Great performers are always looking for ways to get better. But you need an effective way to discover areas to target for improvement.
The problem is that people don’t tell you the truth when you ask for feedback, for a variety of reasons. They might be scared of your reaction, or they don’t want to hurt your feelings, they’re too nice, whatever. I learned from David Meister that instead of asking, “What do you think of me and the job I’m doing?” ask:
“What are other people saying about me and the job I’m doing?”
And another method I’ve found very effective is to ask your client to quantify your performance, which then sets them up to reveal how you can improve in the future:
“On a scale of 1 to 10, how would you rate [us/our service/our product]?” Listen carefully to their answer, then ask, “What would it have taken for us to have gotten a 10?“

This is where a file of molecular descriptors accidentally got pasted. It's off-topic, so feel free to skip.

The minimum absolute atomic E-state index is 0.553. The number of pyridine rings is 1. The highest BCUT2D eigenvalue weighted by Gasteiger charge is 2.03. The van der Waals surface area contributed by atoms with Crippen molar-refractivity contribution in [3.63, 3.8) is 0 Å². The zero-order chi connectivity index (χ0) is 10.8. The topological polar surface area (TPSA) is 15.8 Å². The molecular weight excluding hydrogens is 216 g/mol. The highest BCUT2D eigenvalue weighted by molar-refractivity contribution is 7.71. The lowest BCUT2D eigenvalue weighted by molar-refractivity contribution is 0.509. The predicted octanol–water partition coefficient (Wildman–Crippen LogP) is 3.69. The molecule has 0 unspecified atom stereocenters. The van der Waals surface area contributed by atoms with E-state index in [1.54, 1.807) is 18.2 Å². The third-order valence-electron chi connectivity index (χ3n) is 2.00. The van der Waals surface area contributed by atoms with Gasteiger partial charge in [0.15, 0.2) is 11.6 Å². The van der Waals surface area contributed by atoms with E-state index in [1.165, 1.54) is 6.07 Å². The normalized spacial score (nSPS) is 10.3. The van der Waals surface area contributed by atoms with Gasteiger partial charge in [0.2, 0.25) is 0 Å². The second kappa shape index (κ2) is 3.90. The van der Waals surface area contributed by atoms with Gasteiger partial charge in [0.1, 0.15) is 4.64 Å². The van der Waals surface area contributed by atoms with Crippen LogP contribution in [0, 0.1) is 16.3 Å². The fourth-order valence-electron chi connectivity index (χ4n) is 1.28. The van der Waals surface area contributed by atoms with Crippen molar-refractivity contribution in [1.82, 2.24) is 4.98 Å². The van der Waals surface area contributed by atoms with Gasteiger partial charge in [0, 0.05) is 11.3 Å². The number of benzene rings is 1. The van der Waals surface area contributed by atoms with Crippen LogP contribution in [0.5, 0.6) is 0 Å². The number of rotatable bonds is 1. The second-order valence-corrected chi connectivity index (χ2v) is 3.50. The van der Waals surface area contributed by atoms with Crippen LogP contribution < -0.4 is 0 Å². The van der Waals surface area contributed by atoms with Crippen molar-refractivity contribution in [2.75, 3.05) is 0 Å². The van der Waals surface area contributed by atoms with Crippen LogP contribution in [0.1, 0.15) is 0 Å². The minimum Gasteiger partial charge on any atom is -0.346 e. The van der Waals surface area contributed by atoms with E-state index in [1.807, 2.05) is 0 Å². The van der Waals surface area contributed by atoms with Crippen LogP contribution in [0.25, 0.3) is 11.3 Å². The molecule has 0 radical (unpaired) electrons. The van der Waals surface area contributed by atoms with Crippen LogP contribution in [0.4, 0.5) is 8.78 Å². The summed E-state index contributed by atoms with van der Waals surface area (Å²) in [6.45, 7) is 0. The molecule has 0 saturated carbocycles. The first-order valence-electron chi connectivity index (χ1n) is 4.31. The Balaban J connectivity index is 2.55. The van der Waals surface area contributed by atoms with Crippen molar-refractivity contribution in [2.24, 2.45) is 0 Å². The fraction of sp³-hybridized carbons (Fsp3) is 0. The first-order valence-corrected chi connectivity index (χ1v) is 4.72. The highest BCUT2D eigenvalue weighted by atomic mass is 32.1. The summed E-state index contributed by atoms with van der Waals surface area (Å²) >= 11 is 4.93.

And if you’re really courageous and want an improved life, try these questions:
- “On a scale of 1 to 10, how would you rate me in the last week as a husband? [listen] What would it take for me to be a 10?”
- “On a scale of 1 to 10, how would you rate me in the last week as a Dad? [listen] What would it take for me to be a 10?“
Kevin Kruse is a NY Times bestselling author and keynote speaker. Get more success and tips from his newsletter at kevinkruse.com and check out keynote video clips. His new book, Employee Engagement 2.0, teaches managers how to turn apathetic groups into emotionally committed teams.